Embezzlement is a more complex form of theft. It is typically financial — stealing cash, not physical assets — and it revolves around workers who think they can cover up that theft. It’s not just taking money and hoping no one notices. Instead, it could be a complex scheme by a company’s accountant to siphon money out of an account and then use paperwork to cover it up.
Even as the actions themselves grow complicated, the root cause of those actions may be very simple. In many cases, employees who steal from work are dealing with working conditions they do not like, and the theft is a response to those conditions.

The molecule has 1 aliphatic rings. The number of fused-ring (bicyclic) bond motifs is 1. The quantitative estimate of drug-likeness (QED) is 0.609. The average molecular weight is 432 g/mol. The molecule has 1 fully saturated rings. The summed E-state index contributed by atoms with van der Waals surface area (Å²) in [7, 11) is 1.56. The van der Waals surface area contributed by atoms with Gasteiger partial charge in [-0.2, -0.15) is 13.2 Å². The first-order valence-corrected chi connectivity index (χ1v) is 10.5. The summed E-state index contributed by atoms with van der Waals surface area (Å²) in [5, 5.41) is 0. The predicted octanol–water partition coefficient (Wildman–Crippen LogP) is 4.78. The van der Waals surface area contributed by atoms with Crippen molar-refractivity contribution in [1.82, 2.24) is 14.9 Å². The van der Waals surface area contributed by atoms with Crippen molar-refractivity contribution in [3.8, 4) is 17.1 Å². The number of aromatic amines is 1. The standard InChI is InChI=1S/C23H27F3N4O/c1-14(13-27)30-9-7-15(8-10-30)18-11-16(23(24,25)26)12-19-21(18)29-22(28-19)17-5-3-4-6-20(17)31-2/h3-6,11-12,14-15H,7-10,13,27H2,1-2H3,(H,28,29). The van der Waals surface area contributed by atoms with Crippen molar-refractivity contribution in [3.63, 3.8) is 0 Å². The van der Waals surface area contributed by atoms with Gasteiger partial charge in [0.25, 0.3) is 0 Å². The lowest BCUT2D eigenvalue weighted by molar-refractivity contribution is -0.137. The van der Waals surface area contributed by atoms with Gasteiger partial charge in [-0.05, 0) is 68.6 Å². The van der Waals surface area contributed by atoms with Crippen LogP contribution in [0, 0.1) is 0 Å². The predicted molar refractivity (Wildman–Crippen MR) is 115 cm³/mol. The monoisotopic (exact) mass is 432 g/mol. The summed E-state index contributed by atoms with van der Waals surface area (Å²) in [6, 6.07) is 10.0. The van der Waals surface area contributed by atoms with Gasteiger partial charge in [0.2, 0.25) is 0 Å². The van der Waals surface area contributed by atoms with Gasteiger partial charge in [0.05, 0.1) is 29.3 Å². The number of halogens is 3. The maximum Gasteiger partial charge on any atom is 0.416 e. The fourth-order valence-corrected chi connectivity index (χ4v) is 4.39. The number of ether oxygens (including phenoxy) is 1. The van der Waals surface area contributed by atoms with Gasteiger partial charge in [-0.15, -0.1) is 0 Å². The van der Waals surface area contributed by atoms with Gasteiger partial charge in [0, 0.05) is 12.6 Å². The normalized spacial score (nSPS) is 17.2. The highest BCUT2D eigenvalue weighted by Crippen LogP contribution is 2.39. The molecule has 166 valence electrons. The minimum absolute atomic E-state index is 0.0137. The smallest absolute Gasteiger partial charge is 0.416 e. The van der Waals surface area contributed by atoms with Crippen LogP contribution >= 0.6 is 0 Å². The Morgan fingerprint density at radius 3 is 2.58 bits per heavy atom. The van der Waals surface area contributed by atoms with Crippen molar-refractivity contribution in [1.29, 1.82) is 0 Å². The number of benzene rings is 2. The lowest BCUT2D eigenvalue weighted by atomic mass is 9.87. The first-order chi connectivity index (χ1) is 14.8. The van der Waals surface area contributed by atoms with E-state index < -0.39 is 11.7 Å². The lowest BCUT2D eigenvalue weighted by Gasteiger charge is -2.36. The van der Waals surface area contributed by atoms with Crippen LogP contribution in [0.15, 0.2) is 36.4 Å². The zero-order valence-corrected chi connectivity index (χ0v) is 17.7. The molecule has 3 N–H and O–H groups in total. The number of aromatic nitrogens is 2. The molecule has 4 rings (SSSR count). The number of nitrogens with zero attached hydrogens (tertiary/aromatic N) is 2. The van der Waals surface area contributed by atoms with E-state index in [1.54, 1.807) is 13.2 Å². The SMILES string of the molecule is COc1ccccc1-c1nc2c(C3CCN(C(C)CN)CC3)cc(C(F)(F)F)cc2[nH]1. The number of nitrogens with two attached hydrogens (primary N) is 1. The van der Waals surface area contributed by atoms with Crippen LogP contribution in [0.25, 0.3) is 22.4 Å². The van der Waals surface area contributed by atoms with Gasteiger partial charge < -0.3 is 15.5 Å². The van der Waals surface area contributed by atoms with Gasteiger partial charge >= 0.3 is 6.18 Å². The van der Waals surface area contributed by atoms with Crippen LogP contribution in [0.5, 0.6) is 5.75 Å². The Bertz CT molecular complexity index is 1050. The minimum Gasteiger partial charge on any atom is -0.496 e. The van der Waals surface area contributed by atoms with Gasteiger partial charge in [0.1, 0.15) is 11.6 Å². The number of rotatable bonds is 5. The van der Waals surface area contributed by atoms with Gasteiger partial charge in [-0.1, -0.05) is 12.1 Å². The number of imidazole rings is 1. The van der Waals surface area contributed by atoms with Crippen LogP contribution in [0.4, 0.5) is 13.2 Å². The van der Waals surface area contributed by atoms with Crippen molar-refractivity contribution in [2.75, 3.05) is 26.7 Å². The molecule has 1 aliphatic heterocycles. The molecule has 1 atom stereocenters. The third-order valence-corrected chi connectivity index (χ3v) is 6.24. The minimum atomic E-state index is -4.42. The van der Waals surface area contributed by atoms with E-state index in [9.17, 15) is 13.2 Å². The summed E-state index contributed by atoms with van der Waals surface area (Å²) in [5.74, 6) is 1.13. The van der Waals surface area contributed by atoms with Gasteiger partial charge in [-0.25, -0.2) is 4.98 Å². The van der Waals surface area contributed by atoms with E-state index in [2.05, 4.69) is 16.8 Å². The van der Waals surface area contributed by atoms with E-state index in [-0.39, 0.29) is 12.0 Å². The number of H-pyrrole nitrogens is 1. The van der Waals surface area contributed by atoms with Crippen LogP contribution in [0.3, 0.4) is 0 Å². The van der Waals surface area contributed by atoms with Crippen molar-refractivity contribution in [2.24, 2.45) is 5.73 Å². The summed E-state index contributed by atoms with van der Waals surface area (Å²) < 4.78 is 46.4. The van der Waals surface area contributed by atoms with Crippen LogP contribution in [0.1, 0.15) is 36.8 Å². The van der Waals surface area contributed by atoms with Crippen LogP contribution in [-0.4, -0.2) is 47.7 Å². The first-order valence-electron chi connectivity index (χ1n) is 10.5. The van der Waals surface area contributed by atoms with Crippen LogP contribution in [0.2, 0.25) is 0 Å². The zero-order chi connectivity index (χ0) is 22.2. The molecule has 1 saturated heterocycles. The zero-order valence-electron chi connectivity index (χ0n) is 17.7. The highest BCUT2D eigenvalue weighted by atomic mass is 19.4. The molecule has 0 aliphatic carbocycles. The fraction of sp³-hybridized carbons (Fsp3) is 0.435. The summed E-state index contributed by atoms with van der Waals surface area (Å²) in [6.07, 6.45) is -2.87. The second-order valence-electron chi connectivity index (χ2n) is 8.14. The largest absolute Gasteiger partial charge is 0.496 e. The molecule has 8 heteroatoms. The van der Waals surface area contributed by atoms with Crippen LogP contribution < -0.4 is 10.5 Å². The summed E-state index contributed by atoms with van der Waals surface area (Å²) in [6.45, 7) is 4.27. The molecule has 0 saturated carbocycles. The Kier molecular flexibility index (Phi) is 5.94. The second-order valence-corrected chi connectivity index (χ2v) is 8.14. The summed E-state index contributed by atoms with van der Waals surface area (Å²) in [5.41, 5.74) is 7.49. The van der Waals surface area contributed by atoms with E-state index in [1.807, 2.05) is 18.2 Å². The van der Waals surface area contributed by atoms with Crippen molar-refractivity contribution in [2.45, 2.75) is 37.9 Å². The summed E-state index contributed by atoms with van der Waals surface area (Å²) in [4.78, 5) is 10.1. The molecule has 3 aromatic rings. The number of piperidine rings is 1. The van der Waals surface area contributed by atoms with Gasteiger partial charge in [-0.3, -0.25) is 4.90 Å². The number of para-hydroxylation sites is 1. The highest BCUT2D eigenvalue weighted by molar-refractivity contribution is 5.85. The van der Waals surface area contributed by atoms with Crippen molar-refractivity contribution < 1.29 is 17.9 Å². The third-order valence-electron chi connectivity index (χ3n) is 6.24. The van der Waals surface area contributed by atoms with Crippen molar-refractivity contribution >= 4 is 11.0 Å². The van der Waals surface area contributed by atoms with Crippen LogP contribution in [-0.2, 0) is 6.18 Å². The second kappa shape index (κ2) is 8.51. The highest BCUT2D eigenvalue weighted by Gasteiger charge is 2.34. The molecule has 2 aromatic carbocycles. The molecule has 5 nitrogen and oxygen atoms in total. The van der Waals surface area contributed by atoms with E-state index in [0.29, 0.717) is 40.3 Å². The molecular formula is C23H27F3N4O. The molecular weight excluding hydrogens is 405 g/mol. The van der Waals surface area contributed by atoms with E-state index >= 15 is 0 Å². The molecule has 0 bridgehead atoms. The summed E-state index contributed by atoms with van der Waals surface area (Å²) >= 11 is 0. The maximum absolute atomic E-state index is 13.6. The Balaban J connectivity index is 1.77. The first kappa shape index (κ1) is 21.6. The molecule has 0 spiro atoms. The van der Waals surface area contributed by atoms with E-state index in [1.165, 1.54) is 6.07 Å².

According to some reports, these are the four most common conditions that lead to theft:
What all of these issues do is to create either an opportunity or animosity between the employee and the company — or both. When employees start viewing the company as an opponent, then it’s easier for them to take these actions — and even feel justified. A worker who has been underpaid for decades may not even consider theft wrong, but just a way to even the score.
No matter why it happens, embezzlement is still a crime, as is any type of theft from work. Those facing charges should know what defense options they have.